Following the introduction of IFRS 15 for the purposes of the consolidated financial statements, the company has reviewed the recognition of revenues from transactions with multiple performance obligations. With effect from 1.1.X3, revenues from contracts with customers will be recognised in the financial statements under the Swiss CO in accordance with the same principles as in the consolidated financial statements. For contracts that involve both the sale of equipment and a period of maintenance support at a price set in advance, from 1.1.X3 onwards, revenue will be recognised on the basis of the relative retail selling prices of the equipment and maintenance. Under the previous policy, the revenue was recognised in its entirety on the date of shipment of the equipment and future maintenance expenses were accrued. The release of the accrued maintenance expense and the deferral of revenue on 1.1.X3 are presented in profit and loss as extraordinary income of 16 and extraordinary expense of 20. At transition, the release of the accrued maintenance expense and the deferral of the maintenance revenue at 1.1.X3 are recognised separately in profit and loss as service expense of 16 and as net proceeds from sales of goods and services of 20.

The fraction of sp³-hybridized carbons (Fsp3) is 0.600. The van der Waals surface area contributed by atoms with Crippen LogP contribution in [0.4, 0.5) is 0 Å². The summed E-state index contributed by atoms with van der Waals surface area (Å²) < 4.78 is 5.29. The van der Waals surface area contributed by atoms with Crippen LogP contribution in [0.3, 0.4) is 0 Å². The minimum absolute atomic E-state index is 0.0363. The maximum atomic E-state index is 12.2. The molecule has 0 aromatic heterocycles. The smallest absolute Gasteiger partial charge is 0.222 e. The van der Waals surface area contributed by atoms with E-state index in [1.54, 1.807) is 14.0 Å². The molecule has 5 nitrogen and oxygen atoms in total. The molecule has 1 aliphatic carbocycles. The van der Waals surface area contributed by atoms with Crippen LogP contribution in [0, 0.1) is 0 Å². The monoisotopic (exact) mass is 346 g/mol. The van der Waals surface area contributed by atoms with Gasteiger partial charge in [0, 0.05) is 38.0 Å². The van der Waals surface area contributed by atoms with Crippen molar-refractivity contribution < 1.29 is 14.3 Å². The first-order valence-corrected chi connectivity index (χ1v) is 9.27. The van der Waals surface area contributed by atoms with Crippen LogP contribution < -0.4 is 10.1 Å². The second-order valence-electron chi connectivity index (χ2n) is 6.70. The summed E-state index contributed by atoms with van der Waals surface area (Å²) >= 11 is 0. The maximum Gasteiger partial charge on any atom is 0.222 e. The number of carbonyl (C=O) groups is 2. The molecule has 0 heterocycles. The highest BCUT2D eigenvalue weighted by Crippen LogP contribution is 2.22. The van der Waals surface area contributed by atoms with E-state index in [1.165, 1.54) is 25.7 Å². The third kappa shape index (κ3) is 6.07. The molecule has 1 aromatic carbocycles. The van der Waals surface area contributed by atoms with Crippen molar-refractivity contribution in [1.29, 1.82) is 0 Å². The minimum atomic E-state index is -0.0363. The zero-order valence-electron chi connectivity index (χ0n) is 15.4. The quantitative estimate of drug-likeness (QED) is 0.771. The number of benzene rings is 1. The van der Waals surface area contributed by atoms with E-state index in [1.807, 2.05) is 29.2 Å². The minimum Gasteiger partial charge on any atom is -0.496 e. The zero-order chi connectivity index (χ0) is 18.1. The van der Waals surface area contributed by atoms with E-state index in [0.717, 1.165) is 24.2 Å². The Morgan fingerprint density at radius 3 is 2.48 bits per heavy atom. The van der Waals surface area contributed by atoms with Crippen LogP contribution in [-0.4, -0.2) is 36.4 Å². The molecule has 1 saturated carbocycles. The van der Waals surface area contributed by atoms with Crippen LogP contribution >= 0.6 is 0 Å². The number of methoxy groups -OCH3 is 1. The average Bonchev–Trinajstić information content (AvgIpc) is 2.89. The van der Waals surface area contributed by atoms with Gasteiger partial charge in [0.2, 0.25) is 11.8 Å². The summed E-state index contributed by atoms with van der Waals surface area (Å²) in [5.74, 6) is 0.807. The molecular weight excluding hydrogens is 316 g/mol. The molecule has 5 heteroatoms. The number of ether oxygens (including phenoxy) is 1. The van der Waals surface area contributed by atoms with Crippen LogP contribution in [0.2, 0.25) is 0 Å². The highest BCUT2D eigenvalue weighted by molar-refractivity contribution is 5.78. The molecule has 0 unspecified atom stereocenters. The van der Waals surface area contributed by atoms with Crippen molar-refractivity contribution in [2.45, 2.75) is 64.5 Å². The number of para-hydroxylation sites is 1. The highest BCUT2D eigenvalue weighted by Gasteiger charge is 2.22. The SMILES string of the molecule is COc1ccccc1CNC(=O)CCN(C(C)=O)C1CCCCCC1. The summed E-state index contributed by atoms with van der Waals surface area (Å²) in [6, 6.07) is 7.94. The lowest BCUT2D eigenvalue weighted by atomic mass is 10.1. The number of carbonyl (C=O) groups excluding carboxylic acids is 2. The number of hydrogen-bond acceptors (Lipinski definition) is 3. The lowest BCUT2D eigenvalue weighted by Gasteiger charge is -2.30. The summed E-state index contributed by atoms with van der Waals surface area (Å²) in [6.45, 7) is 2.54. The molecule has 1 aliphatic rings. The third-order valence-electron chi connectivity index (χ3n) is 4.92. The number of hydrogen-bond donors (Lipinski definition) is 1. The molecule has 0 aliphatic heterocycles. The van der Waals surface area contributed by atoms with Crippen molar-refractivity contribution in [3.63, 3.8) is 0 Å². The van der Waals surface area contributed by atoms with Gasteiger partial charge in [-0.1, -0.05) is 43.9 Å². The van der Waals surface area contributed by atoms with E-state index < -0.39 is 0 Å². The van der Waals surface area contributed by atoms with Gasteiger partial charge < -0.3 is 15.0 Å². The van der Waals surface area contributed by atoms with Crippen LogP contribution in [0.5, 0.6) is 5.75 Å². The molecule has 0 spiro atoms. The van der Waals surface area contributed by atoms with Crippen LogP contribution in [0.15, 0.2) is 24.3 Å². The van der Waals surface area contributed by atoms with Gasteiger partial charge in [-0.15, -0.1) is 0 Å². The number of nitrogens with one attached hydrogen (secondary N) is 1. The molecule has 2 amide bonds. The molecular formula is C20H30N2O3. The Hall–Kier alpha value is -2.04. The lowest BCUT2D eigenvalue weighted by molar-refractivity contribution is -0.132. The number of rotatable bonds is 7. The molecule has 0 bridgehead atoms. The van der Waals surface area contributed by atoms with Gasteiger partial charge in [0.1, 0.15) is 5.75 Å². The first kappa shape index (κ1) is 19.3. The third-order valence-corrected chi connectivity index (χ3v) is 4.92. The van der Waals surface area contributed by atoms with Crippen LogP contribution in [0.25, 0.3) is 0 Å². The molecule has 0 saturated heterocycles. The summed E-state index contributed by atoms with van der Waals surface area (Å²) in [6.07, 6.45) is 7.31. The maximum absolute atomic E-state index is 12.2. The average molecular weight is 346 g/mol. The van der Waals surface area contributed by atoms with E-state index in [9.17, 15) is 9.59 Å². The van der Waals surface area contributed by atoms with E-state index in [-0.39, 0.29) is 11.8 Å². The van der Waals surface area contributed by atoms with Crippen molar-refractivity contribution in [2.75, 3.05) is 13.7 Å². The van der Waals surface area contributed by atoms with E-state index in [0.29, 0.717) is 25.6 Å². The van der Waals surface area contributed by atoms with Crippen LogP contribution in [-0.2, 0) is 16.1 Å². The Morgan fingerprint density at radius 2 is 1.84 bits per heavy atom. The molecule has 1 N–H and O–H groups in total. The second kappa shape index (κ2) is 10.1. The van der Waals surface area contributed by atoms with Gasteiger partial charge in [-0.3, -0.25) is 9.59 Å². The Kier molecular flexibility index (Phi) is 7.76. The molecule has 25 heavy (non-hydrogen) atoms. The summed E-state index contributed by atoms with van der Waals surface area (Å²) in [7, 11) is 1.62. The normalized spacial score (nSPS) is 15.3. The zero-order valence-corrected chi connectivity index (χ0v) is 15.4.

Option 1:
Adjustment via extraordinary expense or income
Option 2:
Adjustment via sales revenue and service expense

An evaluation of the options

The transition on 1.1.X3 involves changing from an accrued expense mode to the modalities of the new revenue recognition method. Since these effects bear no relation to sales revenues and/or (service) costs for the current period, Option 1 (recognition as an extraordinary item) is preferable to Option 2.

Important in terms of corporate income tax

Changes in commercial law accounting occurring on the basis of changes in the consolidated reporting standard rather than changes in the law are unusual. However, in our view the key principle that the taxation of a Swiss entity is based on the Swiss CO financial statements also applies in instances where changes have been made to an entity’s accounting policies provided such changes are sufficiently justified. This means that transition effects would in principle also have an effect on taxable net profit.